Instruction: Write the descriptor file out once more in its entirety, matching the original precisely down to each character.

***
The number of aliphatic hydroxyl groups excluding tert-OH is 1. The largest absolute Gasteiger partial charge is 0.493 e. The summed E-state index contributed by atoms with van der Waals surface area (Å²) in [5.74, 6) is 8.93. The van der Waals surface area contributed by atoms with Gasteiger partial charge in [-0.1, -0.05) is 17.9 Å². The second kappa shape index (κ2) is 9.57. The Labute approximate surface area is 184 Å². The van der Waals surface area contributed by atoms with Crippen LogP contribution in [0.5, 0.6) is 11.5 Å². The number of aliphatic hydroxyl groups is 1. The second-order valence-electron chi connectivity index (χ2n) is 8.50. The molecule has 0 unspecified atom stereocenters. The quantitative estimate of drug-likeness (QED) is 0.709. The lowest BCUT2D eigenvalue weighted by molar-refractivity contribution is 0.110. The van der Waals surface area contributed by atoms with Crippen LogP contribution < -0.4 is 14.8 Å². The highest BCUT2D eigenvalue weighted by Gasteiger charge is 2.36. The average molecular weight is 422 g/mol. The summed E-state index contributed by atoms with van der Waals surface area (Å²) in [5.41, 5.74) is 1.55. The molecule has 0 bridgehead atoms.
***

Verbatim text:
The number of aliphatic hydroxyl groups excluding tert-OH is 1. The largest absolute Gasteiger partial charge is 0.493 e. The summed E-state index contributed by atoms with van der Waals surface area (Å²) in [5.74, 6) is 8.93. The van der Waals surface area contributed by atoms with Gasteiger partial charge in [-0.1, -0.05) is 17.9 Å². The second kappa shape index (κ2) is 9.57. The Labute approximate surface area is 184 Å². The van der Waals surface area contributed by atoms with Crippen LogP contribution in [0.5, 0.6) is 11.5 Å². The number of aliphatic hydroxyl groups is 1. The second-order valence-electron chi connectivity index (χ2n) is 8.50. The molecule has 0 unspecified atom stereocenters. The quantitative estimate of drug-likeness (QED) is 0.709. The lowest BCUT2D eigenvalue weighted by molar-refractivity contribution is 0.110. The van der Waals surface area contributed by atoms with Crippen LogP contribution < -0.4 is 14.8 Å². The highest BCUT2D eigenvalue weighted by Gasteiger charge is 2.36. The average molecular weight is 422 g/mol. The summed E-state index contributed by atoms with van der Waals surface area (Å²) in [5.41, 5.74) is 1.55. The molecule has 0 bridgehead atoms.